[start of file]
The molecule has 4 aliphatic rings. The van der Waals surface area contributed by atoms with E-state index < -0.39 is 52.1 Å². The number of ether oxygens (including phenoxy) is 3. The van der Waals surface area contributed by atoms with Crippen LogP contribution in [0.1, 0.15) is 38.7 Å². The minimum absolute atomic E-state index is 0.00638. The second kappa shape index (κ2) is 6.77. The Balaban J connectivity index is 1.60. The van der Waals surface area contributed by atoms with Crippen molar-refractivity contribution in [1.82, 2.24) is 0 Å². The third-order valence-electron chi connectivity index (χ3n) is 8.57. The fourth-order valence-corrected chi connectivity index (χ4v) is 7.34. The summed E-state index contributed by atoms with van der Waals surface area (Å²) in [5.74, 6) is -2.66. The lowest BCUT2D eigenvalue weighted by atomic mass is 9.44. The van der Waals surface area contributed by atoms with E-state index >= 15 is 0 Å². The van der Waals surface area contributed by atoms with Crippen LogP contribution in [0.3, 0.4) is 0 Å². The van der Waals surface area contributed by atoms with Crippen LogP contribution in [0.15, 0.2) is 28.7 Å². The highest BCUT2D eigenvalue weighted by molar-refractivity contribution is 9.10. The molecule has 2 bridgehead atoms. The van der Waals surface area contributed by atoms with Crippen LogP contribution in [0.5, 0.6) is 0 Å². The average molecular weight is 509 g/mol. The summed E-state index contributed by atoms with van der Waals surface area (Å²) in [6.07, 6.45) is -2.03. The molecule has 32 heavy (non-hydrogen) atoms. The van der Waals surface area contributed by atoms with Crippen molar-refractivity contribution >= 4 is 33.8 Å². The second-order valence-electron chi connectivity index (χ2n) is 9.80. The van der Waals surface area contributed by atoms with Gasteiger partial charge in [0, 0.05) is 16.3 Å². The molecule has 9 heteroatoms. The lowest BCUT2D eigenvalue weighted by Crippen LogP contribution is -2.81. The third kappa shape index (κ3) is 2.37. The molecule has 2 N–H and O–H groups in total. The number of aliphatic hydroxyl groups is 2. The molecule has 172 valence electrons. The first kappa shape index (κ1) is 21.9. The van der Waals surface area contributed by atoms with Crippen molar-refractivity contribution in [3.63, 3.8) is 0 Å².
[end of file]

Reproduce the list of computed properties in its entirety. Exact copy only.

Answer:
The molecule has 4 aliphatic rings. The van der Waals surface area contributed by atoms with E-state index < -0.39 is 52.1 Å². The number of ether oxygens (including phenoxy) is 3. The van der Waals surface area contributed by atoms with Crippen LogP contribution in [0.1, 0.15) is 38.7 Å². The minimum absolute atomic E-state index is 0.00638. The second kappa shape index (κ2) is 6.77. The Balaban J connectivity index is 1.60. The van der Waals surface area contributed by atoms with Crippen molar-refractivity contribution in [1.82, 2.24) is 0 Å². The third-order valence-electron chi connectivity index (χ3n) is 8.57. The fourth-order valence-corrected chi connectivity index (χ4v) is 7.34. The summed E-state index contributed by atoms with van der Waals surface area (Å²) in [5.74, 6) is -2.66. The lowest BCUT2D eigenvalue weighted by atomic mass is 9.44. The van der Waals surface area contributed by atoms with E-state index >= 15 is 0 Å². The van der Waals surface area contributed by atoms with Crippen LogP contribution in [0.3, 0.4) is 0 Å². The van der Waals surface area contributed by atoms with Crippen LogP contribution in [0.15, 0.2) is 28.7 Å². The highest BCUT2D eigenvalue weighted by molar-refractivity contribution is 9.10. The molecule has 2 bridgehead atoms. The van der Waals surface area contributed by atoms with Crippen LogP contribution in [0.5, 0.6) is 0 Å². The average molecular weight is 509 g/mol. The summed E-state index contributed by atoms with van der Waals surface area (Å²) in [6.07, 6.45) is -2.03. The molecule has 32 heavy (non-hydrogen) atoms. The van der Waals surface area contributed by atoms with Crippen molar-refractivity contribution >= 4 is 33.8 Å². The second-order valence-electron chi connectivity index (χ2n) is 9.80. The van der Waals surface area contributed by atoms with Gasteiger partial charge in [0, 0.05) is 16.3 Å². The molecule has 9 heteroatoms. The lowest BCUT2D eigenvalue weighted by Crippen LogP contribution is -2.81. The third kappa shape index (κ3) is 2.37. The molecule has 2 N–H and O–H groups in total. The number of aliphatic hydroxyl groups is 2. The molecule has 172 valence electrons. The first kappa shape index (κ1) is 21.9. The van der Waals surface area contributed by atoms with Crippen molar-refractivity contribution in [3.63, 3.8) is 0 Å².